Morell, not surprisingly, also supports the CIA’s drone campaign in the tribal regions of Pakistan, Yemen and Somalia as a preventative, counter-terrorism tool. He boldly states of the drones’ disruptive impact on Taliban and Al Qaeda terror plots in Pakistan: “There is no doubt in my mind that these strikes have prevented another attack on the scale of 9/11. They have decimated al Qa’ida’s core leadership in South Asia.” (page 137). As for those drone opponents who criticize these remotely piloted aircraft for being “impersonal killers” when compared to more traditional weapons, he defends them as being no more impersonal than a cruise missile or B-52 bomb, only far more accurate. To make this last point, he shares a surprising vignette about an incident where he met with a journalist who was writing an investigative story on the purported large numbers of collateral damage civilian deaths from drones. He tells how he systematically proved to her that her sources were wildly exaggerated (she ultimately decided to “walk away” from the story) to make his point that civilian deaths attributed to drone strikes have been inflated by their critics. (page 139).

Morell also offers up a rigorous defense of what the Agency called EITs (Enhanced Interrogation Techniques) and what critics call torture. He emphatically rejects the notion made by many who are suspicious of the CIA that the interrogation program was “some rogue CIA operation that might be depicted in a Hollywood movie.” (page 269). For starters, he explains that President Bush and members of Congress were regularly briefed on the program, which was approved by the Department of Justice and deemed not to be torture (i.e. a violation of domestic law or US treaty obligations). He even references members of Congress, such as Senator Jay Rockefeller, who criticized the Agency for being “risk averse” when it came to interrogations. (page 269).

Second, he states emphatically that “there is no doubt in my mind that enhanced interrogation techniques were effective.” (page 271). He cites several examples, including the enhanced interrogation of 9/11 plotter Khalid Sheikh Mohammad (KSM) to prove his point. Before he was interrogated/tortured, KSM was highly uncooperative and even belligerent, but after his enhanced interrogation (waterboarding in this case), he talked freely and even helped thwart a plot he had been involved in to blow up the Brooklyn Bridge by informing on an important co-conspirator. (page 271).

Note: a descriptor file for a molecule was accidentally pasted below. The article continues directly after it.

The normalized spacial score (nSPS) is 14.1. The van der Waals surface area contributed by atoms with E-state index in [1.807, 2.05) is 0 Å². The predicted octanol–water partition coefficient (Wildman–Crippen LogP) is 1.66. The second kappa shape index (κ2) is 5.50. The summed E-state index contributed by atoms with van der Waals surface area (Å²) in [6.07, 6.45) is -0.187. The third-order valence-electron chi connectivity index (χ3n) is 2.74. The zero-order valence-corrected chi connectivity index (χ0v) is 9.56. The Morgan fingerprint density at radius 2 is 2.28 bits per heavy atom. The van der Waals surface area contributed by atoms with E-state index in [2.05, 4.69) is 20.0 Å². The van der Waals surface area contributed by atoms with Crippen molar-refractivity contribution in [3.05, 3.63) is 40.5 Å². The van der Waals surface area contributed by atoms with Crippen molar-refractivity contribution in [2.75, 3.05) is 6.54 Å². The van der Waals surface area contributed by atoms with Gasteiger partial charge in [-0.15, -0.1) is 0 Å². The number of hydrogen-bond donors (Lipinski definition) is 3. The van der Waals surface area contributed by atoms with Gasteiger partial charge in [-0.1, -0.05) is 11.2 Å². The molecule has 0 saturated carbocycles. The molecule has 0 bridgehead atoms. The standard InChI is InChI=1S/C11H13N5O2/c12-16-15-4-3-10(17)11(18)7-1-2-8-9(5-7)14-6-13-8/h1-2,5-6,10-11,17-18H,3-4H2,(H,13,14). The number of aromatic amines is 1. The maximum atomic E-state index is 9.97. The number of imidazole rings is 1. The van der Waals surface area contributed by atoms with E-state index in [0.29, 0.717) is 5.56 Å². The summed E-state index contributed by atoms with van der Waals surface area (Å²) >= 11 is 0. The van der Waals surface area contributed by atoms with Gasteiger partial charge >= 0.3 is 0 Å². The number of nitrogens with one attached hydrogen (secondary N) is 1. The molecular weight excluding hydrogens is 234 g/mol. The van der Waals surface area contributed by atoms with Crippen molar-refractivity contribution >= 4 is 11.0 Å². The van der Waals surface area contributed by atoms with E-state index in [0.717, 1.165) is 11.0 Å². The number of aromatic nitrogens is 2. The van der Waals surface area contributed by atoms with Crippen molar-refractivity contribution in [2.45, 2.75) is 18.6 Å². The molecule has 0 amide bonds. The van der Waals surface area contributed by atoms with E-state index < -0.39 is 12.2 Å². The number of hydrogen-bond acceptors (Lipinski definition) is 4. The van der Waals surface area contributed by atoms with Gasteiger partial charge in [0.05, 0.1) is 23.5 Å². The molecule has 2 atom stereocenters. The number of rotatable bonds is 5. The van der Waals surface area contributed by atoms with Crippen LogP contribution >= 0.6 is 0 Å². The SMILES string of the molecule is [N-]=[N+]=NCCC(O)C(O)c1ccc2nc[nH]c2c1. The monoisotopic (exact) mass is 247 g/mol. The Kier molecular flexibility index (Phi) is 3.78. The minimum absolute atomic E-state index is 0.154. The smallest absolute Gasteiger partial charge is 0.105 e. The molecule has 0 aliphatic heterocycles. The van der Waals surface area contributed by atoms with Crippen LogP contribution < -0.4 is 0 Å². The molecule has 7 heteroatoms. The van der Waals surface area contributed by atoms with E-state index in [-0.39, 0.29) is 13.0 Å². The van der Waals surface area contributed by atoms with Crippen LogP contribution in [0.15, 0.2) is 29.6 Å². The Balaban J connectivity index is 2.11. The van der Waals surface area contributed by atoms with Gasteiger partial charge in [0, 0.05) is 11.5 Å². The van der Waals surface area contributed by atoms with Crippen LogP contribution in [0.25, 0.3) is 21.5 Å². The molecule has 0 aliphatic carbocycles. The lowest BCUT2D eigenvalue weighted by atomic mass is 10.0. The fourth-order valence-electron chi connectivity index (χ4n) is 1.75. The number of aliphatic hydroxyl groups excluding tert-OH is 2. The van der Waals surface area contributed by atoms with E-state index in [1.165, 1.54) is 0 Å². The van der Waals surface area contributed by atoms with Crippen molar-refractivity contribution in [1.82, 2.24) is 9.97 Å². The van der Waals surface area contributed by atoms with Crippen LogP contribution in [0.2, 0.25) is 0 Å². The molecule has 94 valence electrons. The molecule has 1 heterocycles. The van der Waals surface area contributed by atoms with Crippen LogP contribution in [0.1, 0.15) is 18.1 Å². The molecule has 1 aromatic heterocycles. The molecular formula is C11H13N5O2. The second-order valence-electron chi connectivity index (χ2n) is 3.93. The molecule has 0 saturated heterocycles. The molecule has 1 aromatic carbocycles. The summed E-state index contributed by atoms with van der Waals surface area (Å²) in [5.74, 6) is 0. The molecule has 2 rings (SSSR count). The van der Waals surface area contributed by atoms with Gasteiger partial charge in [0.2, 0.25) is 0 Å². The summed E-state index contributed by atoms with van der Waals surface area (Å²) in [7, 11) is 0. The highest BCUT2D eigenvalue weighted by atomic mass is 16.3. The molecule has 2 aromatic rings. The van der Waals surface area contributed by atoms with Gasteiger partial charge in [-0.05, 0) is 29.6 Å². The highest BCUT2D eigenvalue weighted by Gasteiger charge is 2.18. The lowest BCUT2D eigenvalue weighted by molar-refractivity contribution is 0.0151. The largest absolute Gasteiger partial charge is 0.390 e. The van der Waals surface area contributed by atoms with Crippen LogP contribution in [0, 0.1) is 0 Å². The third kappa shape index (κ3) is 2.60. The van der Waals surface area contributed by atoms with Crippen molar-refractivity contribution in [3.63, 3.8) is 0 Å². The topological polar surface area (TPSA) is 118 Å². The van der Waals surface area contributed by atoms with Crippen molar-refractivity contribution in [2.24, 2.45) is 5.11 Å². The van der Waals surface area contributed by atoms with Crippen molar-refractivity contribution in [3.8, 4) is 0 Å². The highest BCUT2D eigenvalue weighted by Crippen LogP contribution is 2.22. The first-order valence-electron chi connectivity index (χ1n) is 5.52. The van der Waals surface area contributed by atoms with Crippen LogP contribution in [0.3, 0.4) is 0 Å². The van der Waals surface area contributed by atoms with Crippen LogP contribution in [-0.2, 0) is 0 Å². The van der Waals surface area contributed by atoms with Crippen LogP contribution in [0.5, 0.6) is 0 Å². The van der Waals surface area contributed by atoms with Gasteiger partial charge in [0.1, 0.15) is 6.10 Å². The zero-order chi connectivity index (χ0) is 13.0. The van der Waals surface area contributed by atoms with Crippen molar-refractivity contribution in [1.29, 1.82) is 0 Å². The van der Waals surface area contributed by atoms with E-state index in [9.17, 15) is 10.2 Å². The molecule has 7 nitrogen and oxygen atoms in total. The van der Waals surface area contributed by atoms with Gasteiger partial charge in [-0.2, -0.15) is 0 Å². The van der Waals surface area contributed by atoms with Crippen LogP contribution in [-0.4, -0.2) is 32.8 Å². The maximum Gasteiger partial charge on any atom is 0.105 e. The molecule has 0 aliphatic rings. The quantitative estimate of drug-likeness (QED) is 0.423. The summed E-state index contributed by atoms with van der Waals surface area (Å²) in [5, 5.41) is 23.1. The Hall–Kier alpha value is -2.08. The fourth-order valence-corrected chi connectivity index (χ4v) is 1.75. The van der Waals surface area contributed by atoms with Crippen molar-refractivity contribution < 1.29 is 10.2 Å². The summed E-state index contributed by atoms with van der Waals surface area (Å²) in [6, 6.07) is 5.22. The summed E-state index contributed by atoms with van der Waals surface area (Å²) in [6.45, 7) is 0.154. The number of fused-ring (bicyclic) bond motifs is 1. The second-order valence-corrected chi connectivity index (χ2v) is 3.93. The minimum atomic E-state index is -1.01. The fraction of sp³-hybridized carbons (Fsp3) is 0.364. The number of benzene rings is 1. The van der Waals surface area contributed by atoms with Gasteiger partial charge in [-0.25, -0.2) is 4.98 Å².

While critics of the program, such as Senator John McCain who came out strongly against EITs, will be displeased by the way Morell glides over the moral implications of the Agency’s use of enhanced interrogation/torture, the author also goes on to provide the example of Abu Ahmed (the courier who was tracked and led the CIA to Bin Laden in Abbottabad) to demonstrate the effectiveness of the program. He states “there is no doubt in my mind that information generated by EITs led us to push Abu Ahmed to the top of the list of leads we were pursuing on Bin Ladin… To put it bluntly; without the overall detention program, we would have not caught Bin Ladin the way we did.” (page 272)

As for CIA “black sites” established in allied countries in Eastern Europe and the Middle East to allow the Agency to interrogate terrorists without having to grant them the benefits of the US judicial system (such as reading them their Miranda Rights), Morell bemoans only the fact that we betrayed and embarrassed the host countries by revealing the existence of the secret program itself. As with EITs, Morell firmly believes the black sites were essential to saving American lives. Period. There is little real reflection on the possible negative ramifications of such practices to America’s reputation abroad as a beacon of law and democracy. At the end of the day, Morell sees himself primarily as a front-line fighter in the war against the lethal terrorist network that caught the CIA unawares on 9/11. Preventing another mass casualty catastrophe is his and the Agency’s primary mission, not winning hearts and minds or promoting America as an example of a law-abiding democracy.

There are many other important nuggets in this insightful history of the CIA as it made its transition from being an organization focused primarily on spying and counter-espionage to waging counter terrorism. Morell states of this extraordinary process: “Never before had CIA refocused so abruptly and dramatically as we did after 9/11. The number of officers working on terrorism—including contractors—more than tripled, and the dollars flowing to the terrorism problem jumped even more.” (page 73). But the overall impression one gets from this memoir is that the Agency is run by professionals like Morell who, for all their mistakes on WMDs or use of what most of the world considers torture, are genuinely concerned about keeping the country safe from its enemies and trying to avoid the pitfalls of politics as they go about their jobs.